On Saturday, this paper ran a front-page piece on how Mumbai’s U-19 National hockey team was made to return from Sonepat in Haryana on unreserved tickets, as the Mumbai Hockey Association had not booked berths on the train. The team members, who were already exhausted after the tournament, had an 18-hour ordeal on their way back as they had to stand for hours in the train. They were tossed from one part of the train to another, and finally had to squeeze themselves into a panty car and many of them were forced to wait near reeking train toilets. While the team’s coach returned via flight, their manager wangled a sleeper berth for himself.
Sadly this is a familiar story of every other Indian sport even at a time when the country fancies its shot at the Olympics and must now train its sights on 2016 at Rio de Janeiro. For decades, Indian athletes have had to make do with appalling conditions whether it is accommodation or travel. Staying awake all night in buses and trains, sleeping on floors, squeezed into rooms meant for much lesser numbers, Indian athletes have been through this and a lot more.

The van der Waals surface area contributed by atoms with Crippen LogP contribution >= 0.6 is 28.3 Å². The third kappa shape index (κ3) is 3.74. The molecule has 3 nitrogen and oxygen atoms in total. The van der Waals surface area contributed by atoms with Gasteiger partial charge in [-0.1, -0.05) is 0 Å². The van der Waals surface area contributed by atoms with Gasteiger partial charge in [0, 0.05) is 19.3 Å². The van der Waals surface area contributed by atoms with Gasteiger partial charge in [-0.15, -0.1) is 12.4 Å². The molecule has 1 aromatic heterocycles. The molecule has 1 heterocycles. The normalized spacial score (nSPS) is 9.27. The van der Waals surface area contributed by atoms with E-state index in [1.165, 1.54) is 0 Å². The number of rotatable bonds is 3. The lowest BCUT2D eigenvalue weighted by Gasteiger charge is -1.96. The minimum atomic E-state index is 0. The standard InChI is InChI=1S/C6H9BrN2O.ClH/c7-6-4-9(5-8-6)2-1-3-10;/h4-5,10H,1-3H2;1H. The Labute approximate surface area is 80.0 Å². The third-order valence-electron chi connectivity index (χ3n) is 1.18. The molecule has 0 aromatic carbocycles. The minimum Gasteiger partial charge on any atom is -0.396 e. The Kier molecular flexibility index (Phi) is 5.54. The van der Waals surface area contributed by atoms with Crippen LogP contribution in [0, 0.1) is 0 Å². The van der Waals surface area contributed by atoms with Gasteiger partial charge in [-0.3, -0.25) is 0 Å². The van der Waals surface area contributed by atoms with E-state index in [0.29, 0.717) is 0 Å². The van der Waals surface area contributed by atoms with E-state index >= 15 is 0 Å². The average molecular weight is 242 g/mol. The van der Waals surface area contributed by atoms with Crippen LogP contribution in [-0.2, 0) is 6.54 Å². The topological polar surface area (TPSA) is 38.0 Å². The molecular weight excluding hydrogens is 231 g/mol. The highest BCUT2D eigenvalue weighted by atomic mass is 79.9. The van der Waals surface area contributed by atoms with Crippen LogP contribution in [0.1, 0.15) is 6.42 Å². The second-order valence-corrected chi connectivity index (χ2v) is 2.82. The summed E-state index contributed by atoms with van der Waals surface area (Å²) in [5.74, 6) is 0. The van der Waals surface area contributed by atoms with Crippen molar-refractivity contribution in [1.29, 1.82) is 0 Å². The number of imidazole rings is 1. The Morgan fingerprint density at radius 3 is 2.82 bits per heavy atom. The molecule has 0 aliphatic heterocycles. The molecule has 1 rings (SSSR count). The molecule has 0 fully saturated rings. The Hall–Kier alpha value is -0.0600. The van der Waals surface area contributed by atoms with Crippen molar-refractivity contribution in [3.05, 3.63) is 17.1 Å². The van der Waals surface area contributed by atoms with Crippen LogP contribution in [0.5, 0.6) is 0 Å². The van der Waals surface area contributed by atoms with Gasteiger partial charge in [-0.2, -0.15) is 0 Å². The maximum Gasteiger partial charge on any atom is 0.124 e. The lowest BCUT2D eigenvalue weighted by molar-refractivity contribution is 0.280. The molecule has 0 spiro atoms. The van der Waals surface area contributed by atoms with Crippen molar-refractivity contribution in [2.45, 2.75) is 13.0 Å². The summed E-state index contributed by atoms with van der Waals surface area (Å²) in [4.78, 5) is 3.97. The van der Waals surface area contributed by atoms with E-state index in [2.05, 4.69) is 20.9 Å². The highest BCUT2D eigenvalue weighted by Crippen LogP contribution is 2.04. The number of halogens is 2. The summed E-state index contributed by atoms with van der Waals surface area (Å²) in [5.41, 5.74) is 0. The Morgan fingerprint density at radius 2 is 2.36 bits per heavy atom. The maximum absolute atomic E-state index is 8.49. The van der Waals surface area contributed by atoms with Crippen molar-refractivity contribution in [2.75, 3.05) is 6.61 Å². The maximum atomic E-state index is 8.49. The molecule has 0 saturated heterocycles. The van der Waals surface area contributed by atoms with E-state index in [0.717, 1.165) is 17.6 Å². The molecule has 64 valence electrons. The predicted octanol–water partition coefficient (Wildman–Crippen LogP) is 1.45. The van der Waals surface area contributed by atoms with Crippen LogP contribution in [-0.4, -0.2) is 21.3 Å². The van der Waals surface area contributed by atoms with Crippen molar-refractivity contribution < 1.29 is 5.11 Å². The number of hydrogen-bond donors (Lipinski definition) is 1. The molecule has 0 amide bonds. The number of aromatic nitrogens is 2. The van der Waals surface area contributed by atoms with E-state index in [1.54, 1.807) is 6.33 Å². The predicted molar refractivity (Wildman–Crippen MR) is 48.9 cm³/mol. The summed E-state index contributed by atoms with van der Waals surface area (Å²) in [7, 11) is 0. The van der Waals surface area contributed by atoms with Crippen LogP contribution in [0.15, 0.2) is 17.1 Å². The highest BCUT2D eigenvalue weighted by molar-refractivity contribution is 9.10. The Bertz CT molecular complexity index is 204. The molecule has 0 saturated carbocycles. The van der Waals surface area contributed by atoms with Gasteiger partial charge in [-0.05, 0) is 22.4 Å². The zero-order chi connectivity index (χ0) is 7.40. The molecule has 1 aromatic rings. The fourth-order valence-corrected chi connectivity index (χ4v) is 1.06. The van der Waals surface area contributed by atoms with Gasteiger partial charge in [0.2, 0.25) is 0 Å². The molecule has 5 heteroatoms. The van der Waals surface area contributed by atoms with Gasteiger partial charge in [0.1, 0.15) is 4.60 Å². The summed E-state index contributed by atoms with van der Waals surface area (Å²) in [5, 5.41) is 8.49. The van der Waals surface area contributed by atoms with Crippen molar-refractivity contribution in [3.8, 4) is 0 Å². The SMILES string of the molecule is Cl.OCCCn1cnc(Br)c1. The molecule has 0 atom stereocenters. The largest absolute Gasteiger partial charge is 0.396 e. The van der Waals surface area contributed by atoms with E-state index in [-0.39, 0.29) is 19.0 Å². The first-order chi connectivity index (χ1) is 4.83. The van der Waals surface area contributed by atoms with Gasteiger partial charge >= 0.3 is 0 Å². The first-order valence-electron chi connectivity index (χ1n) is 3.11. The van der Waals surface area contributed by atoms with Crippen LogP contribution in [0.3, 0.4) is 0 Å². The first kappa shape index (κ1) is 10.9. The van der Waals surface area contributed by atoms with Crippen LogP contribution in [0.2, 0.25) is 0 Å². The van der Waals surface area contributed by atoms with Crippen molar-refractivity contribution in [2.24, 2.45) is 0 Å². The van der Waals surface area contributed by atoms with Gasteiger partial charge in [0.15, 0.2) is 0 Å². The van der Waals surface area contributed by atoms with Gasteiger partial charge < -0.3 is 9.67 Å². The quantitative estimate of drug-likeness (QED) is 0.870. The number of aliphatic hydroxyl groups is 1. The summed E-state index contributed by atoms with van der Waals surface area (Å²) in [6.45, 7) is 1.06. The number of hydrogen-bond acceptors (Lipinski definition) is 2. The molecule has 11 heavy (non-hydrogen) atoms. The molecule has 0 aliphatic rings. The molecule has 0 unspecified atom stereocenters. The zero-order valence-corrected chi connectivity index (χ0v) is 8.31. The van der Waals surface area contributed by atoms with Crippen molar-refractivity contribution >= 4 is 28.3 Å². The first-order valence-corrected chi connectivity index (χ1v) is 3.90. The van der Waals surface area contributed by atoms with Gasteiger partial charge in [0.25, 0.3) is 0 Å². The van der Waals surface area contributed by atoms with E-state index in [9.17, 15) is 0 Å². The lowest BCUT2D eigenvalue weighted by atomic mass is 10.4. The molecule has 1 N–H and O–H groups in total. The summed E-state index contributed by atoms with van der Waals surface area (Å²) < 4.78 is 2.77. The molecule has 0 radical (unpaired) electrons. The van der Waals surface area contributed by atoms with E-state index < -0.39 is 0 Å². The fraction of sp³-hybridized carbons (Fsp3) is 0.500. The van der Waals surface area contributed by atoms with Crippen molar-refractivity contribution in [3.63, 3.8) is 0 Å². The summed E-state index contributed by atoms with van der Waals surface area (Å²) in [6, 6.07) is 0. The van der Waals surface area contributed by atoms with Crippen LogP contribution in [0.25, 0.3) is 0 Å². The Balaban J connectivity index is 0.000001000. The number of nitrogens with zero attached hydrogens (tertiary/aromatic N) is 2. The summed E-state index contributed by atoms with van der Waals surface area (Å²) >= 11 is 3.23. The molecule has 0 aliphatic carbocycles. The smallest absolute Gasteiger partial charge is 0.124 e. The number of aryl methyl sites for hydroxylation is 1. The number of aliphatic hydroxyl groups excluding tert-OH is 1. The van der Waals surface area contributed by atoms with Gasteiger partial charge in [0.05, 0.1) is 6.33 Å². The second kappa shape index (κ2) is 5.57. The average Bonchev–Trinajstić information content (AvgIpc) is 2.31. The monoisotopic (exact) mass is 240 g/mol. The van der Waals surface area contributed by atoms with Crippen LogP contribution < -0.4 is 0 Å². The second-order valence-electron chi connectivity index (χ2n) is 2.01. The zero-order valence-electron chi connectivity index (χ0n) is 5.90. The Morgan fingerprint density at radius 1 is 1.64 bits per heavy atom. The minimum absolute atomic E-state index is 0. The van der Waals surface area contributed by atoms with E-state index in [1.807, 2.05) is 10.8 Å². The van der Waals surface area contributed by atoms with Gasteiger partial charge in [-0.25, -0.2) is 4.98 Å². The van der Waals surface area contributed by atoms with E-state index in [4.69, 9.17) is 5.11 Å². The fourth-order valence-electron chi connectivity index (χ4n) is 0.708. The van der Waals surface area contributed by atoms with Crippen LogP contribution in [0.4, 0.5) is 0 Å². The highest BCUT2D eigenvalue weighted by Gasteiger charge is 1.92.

It is hypocritical and in fact, counterproductive to vie for events like hosting the Asian Games or the Olympics when our grassroots competition is mired in this muck and our young sportspersons continue to be treated like dirt. If we are to become a sporting superpower we need to put our money at the lower levels grooming and nurturing youngsters and giving them good facilities rather than simply eyeing international laurels. Without a sound base, the most ambitious projects will crumble.